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LKN Transportation Commission runs out of gas

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ANALYSIS. By Dave Vieser. The Cornelius Town Board, by a 3-2 margin, reaffirmed its decision to pull out of the Lake Norman Regional Transportation Commission. Just like Huntersville and Davidson, Cornelius is ending its commission membership, leaving its future in doubt.

The Cornelius decision didn’t come easy, as a split had developed between Cornelius’ Mayor Chuck Travis and the three members of the town board who wanted to opt out. Some of it has to do with tolling I-77, the over-riding issue in Lake Norman business and politics. The LNTC was largely silent on the $650 million plan to widen I-77 between Lake Norman and Charlotte, tacit approval of the controversial NCDOT-Cintra contract.

“I think it’s time to restart it in a different way and in a different format” said Woody Washam, a popular banker and mayor pro tem of Cornelius. “It was a good concept at its time, but I think we’ve outgrown it and it’s time to try something else.”

“I think it’s time to restart it in a different way and in a different format. It was a good concept at its time, but I think we’ve outgrown it and it’s time to try something else.”

– Woody Washam, Cornelius Mayor Pro Tem

Travis, who was appointed to the NC Turnpike Commission by Gov. Pat McCrory, disagreed. “We have a group working together, all four towns and nowhere else in the state does this exist. But you are willing to throw it out the door?”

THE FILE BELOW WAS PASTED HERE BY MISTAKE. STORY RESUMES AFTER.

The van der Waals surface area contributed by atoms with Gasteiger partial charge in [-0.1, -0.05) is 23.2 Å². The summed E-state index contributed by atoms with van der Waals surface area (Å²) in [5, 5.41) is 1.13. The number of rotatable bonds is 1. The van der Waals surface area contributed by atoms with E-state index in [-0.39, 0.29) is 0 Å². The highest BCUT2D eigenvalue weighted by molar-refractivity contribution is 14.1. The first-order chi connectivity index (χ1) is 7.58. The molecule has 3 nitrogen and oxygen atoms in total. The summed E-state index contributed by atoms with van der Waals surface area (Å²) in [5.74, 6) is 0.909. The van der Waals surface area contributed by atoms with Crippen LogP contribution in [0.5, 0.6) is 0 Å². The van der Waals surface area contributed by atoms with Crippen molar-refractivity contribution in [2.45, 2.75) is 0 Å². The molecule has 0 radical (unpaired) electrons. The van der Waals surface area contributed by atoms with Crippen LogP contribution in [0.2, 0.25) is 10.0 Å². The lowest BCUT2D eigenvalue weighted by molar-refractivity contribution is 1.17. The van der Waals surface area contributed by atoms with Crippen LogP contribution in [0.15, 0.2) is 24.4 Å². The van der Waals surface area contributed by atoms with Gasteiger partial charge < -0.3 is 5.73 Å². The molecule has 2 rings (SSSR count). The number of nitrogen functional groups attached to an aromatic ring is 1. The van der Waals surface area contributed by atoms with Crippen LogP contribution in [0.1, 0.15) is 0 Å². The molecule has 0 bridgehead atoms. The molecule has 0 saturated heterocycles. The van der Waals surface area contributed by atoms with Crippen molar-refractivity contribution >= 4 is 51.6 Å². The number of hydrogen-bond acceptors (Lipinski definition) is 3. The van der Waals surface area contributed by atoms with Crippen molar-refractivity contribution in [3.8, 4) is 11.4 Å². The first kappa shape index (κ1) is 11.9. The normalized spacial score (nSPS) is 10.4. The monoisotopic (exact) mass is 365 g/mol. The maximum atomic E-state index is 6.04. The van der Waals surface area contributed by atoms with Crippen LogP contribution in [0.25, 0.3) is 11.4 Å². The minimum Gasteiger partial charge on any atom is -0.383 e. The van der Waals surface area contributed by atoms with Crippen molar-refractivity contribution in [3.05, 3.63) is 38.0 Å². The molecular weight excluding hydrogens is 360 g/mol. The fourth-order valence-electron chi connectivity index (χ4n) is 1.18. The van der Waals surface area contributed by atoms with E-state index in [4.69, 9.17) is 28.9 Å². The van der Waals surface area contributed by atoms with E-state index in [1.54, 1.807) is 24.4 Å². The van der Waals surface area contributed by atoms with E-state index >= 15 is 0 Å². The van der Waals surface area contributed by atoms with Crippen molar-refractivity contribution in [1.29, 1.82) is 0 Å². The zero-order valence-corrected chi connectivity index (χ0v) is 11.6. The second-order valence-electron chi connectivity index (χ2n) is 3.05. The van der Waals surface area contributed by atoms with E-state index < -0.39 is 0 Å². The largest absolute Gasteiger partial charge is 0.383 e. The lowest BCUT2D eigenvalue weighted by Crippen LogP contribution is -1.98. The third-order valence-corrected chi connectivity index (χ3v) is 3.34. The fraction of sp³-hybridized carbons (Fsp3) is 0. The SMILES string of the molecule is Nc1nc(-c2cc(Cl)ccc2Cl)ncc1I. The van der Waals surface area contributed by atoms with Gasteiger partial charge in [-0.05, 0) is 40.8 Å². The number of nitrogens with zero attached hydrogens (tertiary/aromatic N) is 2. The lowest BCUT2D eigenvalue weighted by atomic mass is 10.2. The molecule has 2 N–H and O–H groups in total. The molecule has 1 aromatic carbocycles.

Another businessman, Scale Finance founder Dave Gilroy, is a long-time town commissioner and vocal critic of the NCDOT-Cintra deal. “It’s all about impact. At the end of the day, what do you have to show for the time and money we have spent? Not much, and that’s the bottom line from my standpoint.”

With that, Commissioners Washam Gilroy and Miltich voted to withdraw from the LNTC, while Commissioners Thurman Ross and Jim Duke voted to stay in. Mayor Travis only votes in the event of a tie, so effective July 1, Cornelius is no longer in the LNTC.

Historically, each of the LNTC’s four towns had chipped in $20,000 annually, primarily to fund the salary of Executive Director Bill Thunberg, so the future of the commission is cloudy at best. Thunberg, the former mayor of Mooresville, could not be reached for comment.

The LNTC also appeared to be the chief proponent of the Red Line extension from Charlotte to Lake Norman. After months if not years of discussion, it turned out that no one had checked in with Norfolk Southern as to whether track was available for commuter rail. It wasn’t, which was a fiasco, according to Gilroy.

Is regionalism dead? Apparently not. Huntersville Mayor John Aneralla said his town’s “intention has always been to be a part of a regional transportation planning organization,” but not with paid executive director.

The three towns of North Mecklenburg also cooperate with their own economic development corporation as well as the ownership of an industrial park in Huntersville.

“We indeed want to meet regularly and that is going to be my intention and goal, with a monthly meeting where more people are involved from each town and coordinate efforts that need to be coordinated,” Aneralla said.

The ongoing controversy over the I-77 toll lane project has unearthed deep concerns among some local town officials about the effectiveness of the LNTC in its current configuration. With the 2017 fiscal year rapidly approaching, each town, one by one, made its decision whether to stay or go. The headcount, pending last-minute changes of heart, has Huntersville, Davidson and Cornelius leaving, with Mooresville the only town to stay.

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